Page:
I still haven’t worked out what to do when I grow up! I’m mainly a writer, an artist, and a fairytale dressmaker with various crafty hobbies! Here (and on YouTube) I share bits of my life, thoughts, and what I’m learning along the way. Let’s find magic and inspiration; join me for this creative living adventure!



October in England

autumn decor

Chris and I have been lucky enough to spend October in Connecticut a couple of times, and I have to say, New England does fall better than old England does autumn!…

We have stayed in a very pretty house on a quiet street, with trees outside the latticed window. So as the month progressed, I’ve watched the leaves change colour and the squirrels have tonnes of fun chasing each other around, and we’ve spent the weekends exploring New England’s amazing parks and forests, and they are stunning.

However, I am glad to have this particular October in England. We were here last year too, but apart from the joy of getting our puppy at the end of the month, I don’t remember October very well. I think it was all fear of the virus and uncertainties of different lockdowns in different places, and I have probably deliberately blocked it out! I’m sure the previous October we’ve had in England it just rained and rained and I was cold, wet and miserable most of the time!

This year seems more hopeful, and the weather, although varied, has given us plenty of those sunny, crisp autumn days that people imagine when they think of this season. Afternoon shafts of light have filtered through the orange leaves, and showers with rainbows have given way to dramatic sunsets. One minute it’s pelting down with rain and I’m running around the house with buckets to catch the leaks, and the next it’s warm and sunny enough to do a spot of gardening! It’s been what an English October should be and I’m very grateful to have experienced it.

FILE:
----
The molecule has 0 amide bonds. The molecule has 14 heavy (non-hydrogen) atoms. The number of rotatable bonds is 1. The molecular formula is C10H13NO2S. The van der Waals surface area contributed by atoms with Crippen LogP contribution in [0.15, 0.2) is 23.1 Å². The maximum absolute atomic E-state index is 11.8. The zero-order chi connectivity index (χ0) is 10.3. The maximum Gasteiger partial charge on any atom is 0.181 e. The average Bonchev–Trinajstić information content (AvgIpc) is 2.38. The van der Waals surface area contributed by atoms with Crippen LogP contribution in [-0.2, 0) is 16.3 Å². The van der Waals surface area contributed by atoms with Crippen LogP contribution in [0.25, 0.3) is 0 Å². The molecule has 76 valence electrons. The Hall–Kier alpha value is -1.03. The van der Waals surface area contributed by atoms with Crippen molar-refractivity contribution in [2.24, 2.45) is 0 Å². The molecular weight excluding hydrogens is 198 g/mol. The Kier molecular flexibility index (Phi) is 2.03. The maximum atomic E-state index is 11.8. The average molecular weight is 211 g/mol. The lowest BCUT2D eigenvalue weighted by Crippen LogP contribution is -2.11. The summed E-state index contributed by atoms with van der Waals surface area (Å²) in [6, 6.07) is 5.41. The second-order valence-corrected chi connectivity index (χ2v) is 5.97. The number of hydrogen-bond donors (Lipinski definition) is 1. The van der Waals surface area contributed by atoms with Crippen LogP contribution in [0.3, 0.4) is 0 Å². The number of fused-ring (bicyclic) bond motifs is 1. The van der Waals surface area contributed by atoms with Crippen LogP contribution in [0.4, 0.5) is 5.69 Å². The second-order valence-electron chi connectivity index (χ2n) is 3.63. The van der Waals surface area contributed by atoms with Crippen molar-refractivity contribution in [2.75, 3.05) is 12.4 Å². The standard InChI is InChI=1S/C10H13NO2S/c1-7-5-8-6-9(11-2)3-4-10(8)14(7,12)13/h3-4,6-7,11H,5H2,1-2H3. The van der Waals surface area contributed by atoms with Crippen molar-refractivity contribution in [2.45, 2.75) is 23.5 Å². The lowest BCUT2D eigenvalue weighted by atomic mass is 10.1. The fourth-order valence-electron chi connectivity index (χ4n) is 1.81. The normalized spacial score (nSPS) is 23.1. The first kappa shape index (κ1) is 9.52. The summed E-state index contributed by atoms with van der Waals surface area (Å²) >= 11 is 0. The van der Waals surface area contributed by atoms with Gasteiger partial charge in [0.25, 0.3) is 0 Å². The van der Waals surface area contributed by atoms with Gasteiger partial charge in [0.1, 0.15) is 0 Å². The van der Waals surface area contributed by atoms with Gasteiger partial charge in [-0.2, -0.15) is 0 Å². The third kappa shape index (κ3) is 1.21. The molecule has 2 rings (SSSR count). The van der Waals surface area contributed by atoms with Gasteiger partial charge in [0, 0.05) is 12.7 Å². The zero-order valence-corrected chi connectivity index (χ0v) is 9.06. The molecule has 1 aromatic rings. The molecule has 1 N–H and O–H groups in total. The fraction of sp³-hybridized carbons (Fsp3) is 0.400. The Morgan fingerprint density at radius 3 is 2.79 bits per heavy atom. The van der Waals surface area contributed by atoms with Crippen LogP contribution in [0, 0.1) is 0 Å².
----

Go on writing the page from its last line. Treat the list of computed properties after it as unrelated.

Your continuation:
an autumn walk

Musings and ramblings, Writing,
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Other posts you may like:

Worbarrow bay
Poetry for ease of lockdown
May 18, 2021
Dance of the Butterflies A semi-circle bay of liquid turquoise as still as a deep secret and barely a sound as the languid waves touched the pebbled beach. It was so much warmer than expected; unneeded layers draped over our arms. Merlin panting; concerning us for lack of fresh water until we found a Jurassic filtered stream. All of us excited for his first trip to the sea All of us excited for our first day to be free. I’d only thought yesterday I was yet to see a butterfly, but as we walked the stony track to the car we saw a pair of them, unidentifiable by their urgency. Enchanted by each others’ spirit they were trapped in their frenzied jive of spring. Unable to leave each other, or to leave the dance Unable to be completely released; unable to take the chance.   Whispers of the Stones Imagining recollections of the lives of here The way they felt; the joy, the fear The mundane, their day to day The colours of spring, the winter grey The salty breezes absorbed in their bones Their secrets and memories whispered by the stones   I’ve started an art journal! And these are the words I wrote to go with the mixed media art I came up with. It was all inspired by the first time we were allowed to leave the house for actual fun! We went to Tyneham Village – an abandoned place where everyone was evacuated for the Second World War, and weren’t allowed back. A short walk from there is Worbarrow Bay; and with the sun shining, the sea really did look turquoise. If you’d like to see our day out, I have started back on YouTube again, and it’s in this week’s video:

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